NUEVO: Twitter poll doesn’t squarely represent juniors
February 27, 2017
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Over winter break, the class of 2018 Twitter account ran a Twitter poll asking what type of music would be prefered at Junior Prom.
The options were a DJ or student-playlist. The poll resulted in 187 of the 236 votes voting for a playlist rather than the normal DJ. As a junior, I felt the Twitter poll was an inaccurate representation of our class.
Rather than tweeting a poll, the junior class officers should let the juniors vote the same way we vote for dance court or sending out an email asking teachers of juniors to get a hold of votes. This way would provide the most accurate representation and let the entire junior class know the results instead of word-of-mouth. I am not even sure 236 people will attend the dance – maybe I’m incorrect on that one, but we’ll see.
I’m no Sherlock Holmes, but I’m starting to suspect that the vote may have included responses may not have been exclusive to juniors. This means that other grade levels, and maybe people from other schools, decided that we will have a student-made playlist.
I, and many others, feel like the student playlist won’t deliver to the expectations of students right now. I mean, why would we trust each other’s tastes in music more than a DJ who knows what to put in a playlist to keep things together. Our music tastes differ greatly. The music could go from rap, to country, to rock, to a slow song.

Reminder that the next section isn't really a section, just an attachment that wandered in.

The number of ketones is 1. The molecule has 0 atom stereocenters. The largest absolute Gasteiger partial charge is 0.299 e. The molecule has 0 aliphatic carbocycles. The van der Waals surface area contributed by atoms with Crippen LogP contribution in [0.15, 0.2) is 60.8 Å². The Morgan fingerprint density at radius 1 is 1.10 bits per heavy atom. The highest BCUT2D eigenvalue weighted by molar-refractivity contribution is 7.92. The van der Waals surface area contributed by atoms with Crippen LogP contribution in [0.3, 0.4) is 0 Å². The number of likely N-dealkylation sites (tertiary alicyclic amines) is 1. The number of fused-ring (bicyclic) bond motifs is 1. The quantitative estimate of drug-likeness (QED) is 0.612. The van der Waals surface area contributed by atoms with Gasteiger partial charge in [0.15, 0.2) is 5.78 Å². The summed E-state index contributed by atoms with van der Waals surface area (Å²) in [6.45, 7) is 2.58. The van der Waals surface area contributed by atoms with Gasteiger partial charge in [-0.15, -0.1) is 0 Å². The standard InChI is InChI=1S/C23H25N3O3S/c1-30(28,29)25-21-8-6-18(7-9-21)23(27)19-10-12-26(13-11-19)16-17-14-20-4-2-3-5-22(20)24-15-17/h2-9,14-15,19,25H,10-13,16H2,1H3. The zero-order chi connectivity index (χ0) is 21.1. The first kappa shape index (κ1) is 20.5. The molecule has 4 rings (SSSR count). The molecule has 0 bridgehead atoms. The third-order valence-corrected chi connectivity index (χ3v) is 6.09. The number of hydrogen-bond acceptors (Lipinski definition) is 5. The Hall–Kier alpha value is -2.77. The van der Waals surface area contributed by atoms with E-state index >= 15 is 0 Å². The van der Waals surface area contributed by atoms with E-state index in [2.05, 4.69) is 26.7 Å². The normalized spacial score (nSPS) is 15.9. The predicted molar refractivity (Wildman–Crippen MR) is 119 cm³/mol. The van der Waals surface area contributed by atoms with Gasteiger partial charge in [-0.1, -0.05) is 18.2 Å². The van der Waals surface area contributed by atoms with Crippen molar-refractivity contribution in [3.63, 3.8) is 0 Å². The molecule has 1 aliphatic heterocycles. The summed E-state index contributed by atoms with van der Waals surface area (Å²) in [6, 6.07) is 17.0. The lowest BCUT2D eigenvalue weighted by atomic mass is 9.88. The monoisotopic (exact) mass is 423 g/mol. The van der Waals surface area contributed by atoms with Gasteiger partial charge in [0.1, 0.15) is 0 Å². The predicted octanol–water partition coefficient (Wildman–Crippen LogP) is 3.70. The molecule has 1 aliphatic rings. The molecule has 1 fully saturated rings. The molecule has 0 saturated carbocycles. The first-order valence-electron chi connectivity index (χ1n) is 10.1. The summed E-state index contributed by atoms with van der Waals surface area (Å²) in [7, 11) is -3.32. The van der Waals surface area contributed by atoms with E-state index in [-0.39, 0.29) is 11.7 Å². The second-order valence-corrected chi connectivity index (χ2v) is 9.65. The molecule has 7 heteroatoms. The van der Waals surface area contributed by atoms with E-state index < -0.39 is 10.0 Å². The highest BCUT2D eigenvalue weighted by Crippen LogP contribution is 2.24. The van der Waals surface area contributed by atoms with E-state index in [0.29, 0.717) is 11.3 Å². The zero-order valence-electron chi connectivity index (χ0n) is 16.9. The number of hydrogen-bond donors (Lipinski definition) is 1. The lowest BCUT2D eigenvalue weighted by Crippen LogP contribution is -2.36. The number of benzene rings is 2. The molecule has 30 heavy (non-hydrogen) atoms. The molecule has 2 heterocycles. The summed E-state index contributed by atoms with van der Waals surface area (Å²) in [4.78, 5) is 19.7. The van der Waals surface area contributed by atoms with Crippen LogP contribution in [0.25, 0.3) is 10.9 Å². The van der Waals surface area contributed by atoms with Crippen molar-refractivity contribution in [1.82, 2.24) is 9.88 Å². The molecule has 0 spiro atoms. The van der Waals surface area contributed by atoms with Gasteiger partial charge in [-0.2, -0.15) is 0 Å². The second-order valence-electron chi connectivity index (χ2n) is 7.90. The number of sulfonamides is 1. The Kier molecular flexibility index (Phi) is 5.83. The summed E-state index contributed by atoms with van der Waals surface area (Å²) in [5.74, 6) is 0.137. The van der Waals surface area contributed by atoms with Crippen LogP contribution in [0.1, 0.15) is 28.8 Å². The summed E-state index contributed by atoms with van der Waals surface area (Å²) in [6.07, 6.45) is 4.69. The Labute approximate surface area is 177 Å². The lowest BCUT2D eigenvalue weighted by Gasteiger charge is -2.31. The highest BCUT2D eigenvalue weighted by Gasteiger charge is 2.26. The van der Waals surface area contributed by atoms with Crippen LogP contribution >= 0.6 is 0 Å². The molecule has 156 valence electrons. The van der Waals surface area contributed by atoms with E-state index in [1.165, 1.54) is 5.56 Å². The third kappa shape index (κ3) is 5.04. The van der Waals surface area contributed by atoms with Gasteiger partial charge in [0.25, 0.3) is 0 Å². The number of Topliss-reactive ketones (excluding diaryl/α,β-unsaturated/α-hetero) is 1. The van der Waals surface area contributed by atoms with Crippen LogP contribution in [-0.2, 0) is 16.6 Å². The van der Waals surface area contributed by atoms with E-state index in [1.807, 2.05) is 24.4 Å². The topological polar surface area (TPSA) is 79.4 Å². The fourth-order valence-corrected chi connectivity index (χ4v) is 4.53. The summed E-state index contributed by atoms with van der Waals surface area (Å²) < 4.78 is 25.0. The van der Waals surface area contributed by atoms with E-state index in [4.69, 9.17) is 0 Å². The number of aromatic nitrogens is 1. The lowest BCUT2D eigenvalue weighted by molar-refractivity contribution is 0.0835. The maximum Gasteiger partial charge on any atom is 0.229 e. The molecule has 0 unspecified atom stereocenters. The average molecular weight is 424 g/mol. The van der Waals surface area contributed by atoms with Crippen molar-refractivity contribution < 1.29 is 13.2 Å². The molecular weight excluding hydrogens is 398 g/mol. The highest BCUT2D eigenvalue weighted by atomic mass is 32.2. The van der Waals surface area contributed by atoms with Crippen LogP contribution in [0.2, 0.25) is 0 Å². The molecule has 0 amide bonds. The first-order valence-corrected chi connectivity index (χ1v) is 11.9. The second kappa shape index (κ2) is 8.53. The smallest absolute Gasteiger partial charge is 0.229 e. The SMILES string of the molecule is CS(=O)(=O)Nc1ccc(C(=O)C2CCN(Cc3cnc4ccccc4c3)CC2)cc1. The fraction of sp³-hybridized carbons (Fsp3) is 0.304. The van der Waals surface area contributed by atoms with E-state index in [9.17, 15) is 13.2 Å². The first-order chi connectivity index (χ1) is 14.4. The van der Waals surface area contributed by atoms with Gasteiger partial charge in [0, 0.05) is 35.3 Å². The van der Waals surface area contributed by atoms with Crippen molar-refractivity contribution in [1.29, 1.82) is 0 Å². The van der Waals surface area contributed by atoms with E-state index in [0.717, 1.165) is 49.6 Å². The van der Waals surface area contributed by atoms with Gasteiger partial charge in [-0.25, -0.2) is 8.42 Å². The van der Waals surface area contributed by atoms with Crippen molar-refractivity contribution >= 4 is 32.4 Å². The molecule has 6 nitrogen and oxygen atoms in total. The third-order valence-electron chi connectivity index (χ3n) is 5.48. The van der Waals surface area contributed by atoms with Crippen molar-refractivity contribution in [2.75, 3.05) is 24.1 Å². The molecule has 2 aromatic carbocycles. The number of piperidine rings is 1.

I highly doubt that students can form a better playlist than a DJ who does this as a job. Not just throwing on one or two songs because you, and you specifically, like them. The money we could potentially save by doing this ourselves must be nice though. That’s one perk I see in this entire thing.
But where is that money going? More decor would be a great addition to the dance. The playlist could also push blame onto fellow students, rather than having the DJ take all the flack for horrible music, the blame moves to the students, which could create conflict.
I haven’t heard about a song limit that would apply to each student. Can one student put 10 or more songs on the playlist? I’ll give them the benefit of the doubt and assume that there is a limit. (I just don’t know the limit.)
Also, I need to address the fact that some people will request songs as a joke, which can just ruin the night. Sure, I’d love to listen to Soulja Boy during the dance, but some people will request stuff like Nickelback– artists we all love to hate. While the new student-playlist doesn’t really sound great to me, I hope it works out well for everyone.
And who knows? Maybe you’ll see me dance to Nickelback.